#743: Life, the Universe and Everything

January 25th, 2017

They pulled the battered paperback out of the bag, handling it like it was the relic of a saint.

They were either men or boys, somewhere in the 17 to 20 range, stuffed in one of the inward-facing back-of-bus seats heading west on Chicago Ave. One was white and one black but both were dressed in pristine 2017 nerdgeek. Thrift-store fatigue jackets to look tough and bristly bits of facewipe they managed to convince themselves were beards.

Their youth infused the air, and I felt sorry for them for it. Their skin was too tight on their faces and their eyes were just not glazed enough by time to be truly attractive. They didn’t have the lumpy tire around the midriff or ever-increasing difficulty with spicy food I’m told the ladies find so sensual.

They flipped and inspected that sainted book, a spinner-rack special that had been passed through reader and used bookstore since probably before these men were born, maybe as far back as the 1990s.

They passed the book between them, almost vibrating with excitement that the black one of the pair had managed to find it. The white one wiped his hand reverently across the cover I knew so well, the one with the early-’90s computer generated images of the six rows and seven columns of tiny orbs.

Six times seven equals 42.

I smiled and fell in love with them.

There are certain things that will always make me laugh. The episode of “Father Ted” with the bishops. Bad puns. The fact there’s a three-pack of blank VHS tapes priced at $16.99 at a CVS on the border of Logan Square and Hermosa, according to my friend Nathan.

And “The Hitchhiker’s Guide to the Galaxy.”

For those who haven’t read it, the book the two men inspected is a manic farce of sci fi by the late Douglas Adams. The plot’s pretty impossible to explain, but it involves the destruction of the planet Earth, bad poetry, telepathic fish, instructions on panicking (don’t) and the last living man stuck forever with a bathrobe, towel and casual drinking buddy.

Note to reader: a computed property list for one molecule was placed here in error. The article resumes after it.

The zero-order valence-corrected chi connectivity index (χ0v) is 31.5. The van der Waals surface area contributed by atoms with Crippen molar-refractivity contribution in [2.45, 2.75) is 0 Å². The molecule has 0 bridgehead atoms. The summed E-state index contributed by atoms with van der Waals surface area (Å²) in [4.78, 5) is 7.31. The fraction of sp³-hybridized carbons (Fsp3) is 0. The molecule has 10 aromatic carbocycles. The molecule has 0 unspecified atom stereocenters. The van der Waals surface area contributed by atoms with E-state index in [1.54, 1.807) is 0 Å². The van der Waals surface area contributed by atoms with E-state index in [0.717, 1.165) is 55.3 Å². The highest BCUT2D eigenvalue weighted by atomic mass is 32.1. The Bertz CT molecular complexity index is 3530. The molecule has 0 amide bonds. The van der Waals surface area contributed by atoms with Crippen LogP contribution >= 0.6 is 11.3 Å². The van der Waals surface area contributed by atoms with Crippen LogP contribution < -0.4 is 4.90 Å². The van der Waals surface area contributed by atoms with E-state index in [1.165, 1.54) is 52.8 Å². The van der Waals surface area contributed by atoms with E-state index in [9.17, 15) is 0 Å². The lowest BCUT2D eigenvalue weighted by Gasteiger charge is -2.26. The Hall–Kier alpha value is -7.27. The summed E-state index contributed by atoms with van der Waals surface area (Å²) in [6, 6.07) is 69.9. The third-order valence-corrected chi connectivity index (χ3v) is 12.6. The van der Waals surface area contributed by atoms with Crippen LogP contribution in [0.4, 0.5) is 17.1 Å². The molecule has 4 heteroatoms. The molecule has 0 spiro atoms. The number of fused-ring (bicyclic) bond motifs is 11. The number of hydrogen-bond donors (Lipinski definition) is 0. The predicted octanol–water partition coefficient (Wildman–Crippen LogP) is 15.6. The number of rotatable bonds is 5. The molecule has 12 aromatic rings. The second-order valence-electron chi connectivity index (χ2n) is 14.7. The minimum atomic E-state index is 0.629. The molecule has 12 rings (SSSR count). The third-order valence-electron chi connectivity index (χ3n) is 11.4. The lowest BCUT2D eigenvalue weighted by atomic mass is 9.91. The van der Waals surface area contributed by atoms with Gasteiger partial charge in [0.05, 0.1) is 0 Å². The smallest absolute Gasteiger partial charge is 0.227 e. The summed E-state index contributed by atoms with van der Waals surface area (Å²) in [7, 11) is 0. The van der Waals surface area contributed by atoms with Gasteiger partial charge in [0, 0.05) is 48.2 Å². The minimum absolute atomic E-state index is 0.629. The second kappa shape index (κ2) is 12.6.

Mostly, it’s about beautiful, absurd sentences.

“The ships hung in the sky in much the same way that bricks don’t.”

“‘Ford,’ he said, ‘you’re turning into a penguin. Stop it.’”

There’s also a good one about the phrase “to business.”

I have read it and all of the sequels but the last one (because then there wouldn’t be any more) and Douglas Adams’ other two novels and the book that has the short story about the weaponized Reagans. The way Adams made sentences samba was an inspiration for me both professionally and in my development as a grown human nerd.

And for these two little geeklings, it was all about to begin.

There’s always someone about to experience something for the first time. Someone’s about to try sashimi or someone’s about to hear Elvis Costello and say, “Hey, who’s that?”

I broke into the two men’s conversation. The three of us chatted a bit. The old book’s new owner said he was two chapters in. I just smiled at that.

A few nights ago, coming back from a late night at the office, I met a man about a hundred pages away from laughing every time for the rest of his life someone says “42.”

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